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Hair Again Logo

By MAX MCQUEEN, Monday, April 28, 1997


Think you have the ultimate bad-hair story?

You haven't talked to Donna Barrett Gilbert-Mann, a Scottsdale hair stylist who has worked in films and television for 30 years. Between Dolly Parton and the late Kate Smith, Gilbert-Mann thought she'd seen the hardest challenges a hair stylist could face until she signed on for Anaconda. Suddenly, she was deep in the Amazon jungle in May and June. And she had the heads of 21 stars and stunt people to keep from wilting in the Brazilian sun.

With an army of helpers, the Anaconda shoot didn't turn out so Bad - once the Emmy-winning hair stylist got through customs. "Getting through customs with my 'chemistry lab' was the toughest thing about the whole film. Brazilian customs were having a total riot. But I had to bring my entire beauty shop with curling irons, dyes, wigs - everything," Gilbert Mann said. Extreme isolation, humidity and cultural differences could have taken a toll on the cast. But Gilbert Mann credits Brazilian director Luis Llosa for providing what creature comforts were available. Making Anaconda proved to be a blessing in disguise, as the hard work and long hours were punctuated with lasting impressions of the Amazon's abundant flora and fauna and enchanting encounters with the region's native peoples.

Gilbert-Mann has seen plenty of bad hair in her day. Sometimes she creates the tangles, if that's what called on in the script, such as in The Miracle Worker, for which she won the Emmy. But there's worse things than keeping the curl in actress Jennifer Lopez's tresses in 100 percent humidity. A woman could have no hair at all.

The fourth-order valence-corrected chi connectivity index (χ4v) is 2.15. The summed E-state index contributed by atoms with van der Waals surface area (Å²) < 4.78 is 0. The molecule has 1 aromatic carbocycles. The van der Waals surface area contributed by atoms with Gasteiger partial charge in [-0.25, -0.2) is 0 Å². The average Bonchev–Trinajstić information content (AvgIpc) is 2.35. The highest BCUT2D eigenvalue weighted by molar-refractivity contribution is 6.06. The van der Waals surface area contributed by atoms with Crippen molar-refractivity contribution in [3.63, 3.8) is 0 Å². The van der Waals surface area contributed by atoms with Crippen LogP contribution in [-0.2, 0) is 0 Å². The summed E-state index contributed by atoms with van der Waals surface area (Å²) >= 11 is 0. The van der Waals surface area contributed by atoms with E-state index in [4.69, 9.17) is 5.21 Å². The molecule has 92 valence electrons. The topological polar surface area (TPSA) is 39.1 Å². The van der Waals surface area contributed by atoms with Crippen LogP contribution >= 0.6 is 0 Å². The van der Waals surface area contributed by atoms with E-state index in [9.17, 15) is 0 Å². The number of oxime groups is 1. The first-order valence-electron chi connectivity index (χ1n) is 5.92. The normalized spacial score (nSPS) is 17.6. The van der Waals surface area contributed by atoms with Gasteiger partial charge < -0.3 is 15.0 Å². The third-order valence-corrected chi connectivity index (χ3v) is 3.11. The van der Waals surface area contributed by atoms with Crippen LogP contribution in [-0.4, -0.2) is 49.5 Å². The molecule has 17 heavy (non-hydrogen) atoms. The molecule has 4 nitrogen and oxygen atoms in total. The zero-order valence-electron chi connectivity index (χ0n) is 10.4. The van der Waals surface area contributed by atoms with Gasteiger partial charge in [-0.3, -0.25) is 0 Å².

Enter the other side of Gilbert Mann's career in hair. She makes wigs for women and men undergoing chemotherapy. Hair horror tale after horror tale was told to Gilbert-Mann by women going through chemotherapy treatments. She really didn't know how or if she could help. She kept praying for signs. And signs kept appearing. "Last time I was in Dallas, I was in a mall and within an hour, I saw this beautiful woman. Her clothes and make-up were impeccable but she had a horrible wig. I said, 'OK, Lord. I don't need any more signs,'" Gilbert Mann said.

Out of such divine plans and lots of her own money, Gilbert-Mann made a video that showed professional hair stylists and do-it-yourselfers how to cut a wig to size. The 47-minute tape is titled, Hair Again: The Magic of Wigs. "I firmly believe you can have on the greatest outfit and the greatest make-up, but if your hair isn't right, you're not going to leave the house. Us women don't do that. Hair is our crown and glory," Gilbert-Mann said. The video comes in five versions through Gilbert-Mann's own production company. Videos typically are bought at wig stores by women who've just found out they have cancer. They're not ready for a wig but they are ready for information.

Pat Moran, a videographer, turned to Gilbert-Mann three years ago after being told she had breast cancer. Being a single mom and business owner, she couldn't afford to look sick after chemotherapy. "I'm a girlie girl. So it was really hard to lose my hair," Moran said. "I have an unusually small head. Most wigs were too big. Had too much hair. And remember, chemo patients have very tender scalps." Out of a mountain of wigs, Gilbert Mann picked three for Moran - one each for glamour, business and sophistication. The best compliment Moran says she received in the 15 months she wore wigs was that no one knew she was wearing a wig. Now her cancer is in remission and her real hair is back.

A member of the American National Hair Loss Council, Gilbert-Mann doesn't make a move without input from the highest authorities on baldness, such as Dr. Whiting of the Dallas Mayo Clinic. The video starts with a long list of precautions to make sure at home stylists as well as professional hair cutters don't damage wigs.